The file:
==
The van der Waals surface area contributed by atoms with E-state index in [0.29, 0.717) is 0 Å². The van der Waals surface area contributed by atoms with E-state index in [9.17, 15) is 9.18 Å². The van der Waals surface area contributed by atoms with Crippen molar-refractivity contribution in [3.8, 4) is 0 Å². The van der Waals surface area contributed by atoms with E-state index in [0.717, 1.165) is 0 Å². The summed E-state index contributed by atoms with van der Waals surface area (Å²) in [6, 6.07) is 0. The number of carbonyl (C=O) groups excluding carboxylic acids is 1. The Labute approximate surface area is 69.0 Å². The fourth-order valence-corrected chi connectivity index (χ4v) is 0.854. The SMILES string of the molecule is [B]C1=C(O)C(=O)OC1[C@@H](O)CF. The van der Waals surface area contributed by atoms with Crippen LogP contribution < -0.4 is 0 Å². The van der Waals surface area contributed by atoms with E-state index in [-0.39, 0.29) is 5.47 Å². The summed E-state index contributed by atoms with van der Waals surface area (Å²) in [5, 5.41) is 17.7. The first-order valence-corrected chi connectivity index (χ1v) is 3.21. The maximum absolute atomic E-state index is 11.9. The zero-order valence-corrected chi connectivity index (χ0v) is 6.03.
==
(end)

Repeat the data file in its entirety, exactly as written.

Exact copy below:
The van der Waals surface area contributed by atoms with E-state index in [0.29, 0.717) is 0 Å². The van der Waals surface area contributed by atoms with E-state index in [9.17, 15) is 9.18 Å². The van der Waals surface area contributed by atoms with Crippen molar-refractivity contribution in [3.8, 4) is 0 Å². The van der Waals surface area contributed by atoms with E-state index in [0.717, 1.165) is 0 Å². The summed E-state index contributed by atoms with van der Waals surface area (Å²) in [6, 6.07) is 0. The number of carbonyl (C=O) groups excluding carboxylic acids is 1. The Labute approximate surface area is 69.0 Å². The fourth-order valence-corrected chi connectivity index (χ4v) is 0.854. The SMILES string of the molecule is [B]C1=C(O)C(=O)OC1[C@@H](O)CF. The van der Waals surface area contributed by atoms with Crippen LogP contribution < -0.4 is 0 Å². The van der Waals surface area contributed by atoms with E-state index in [-0.39, 0.29) is 5.47 Å². The summed E-state index contributed by atoms with van der Waals surface area (Å²) in [5, 5.41) is 17.7. The first-order valence-corrected chi connectivity index (χ1v) is 3.21. The maximum absolute atomic E-state index is 11.9. The zero-order valence-corrected chi connectivity index (χ0v) is 6.03.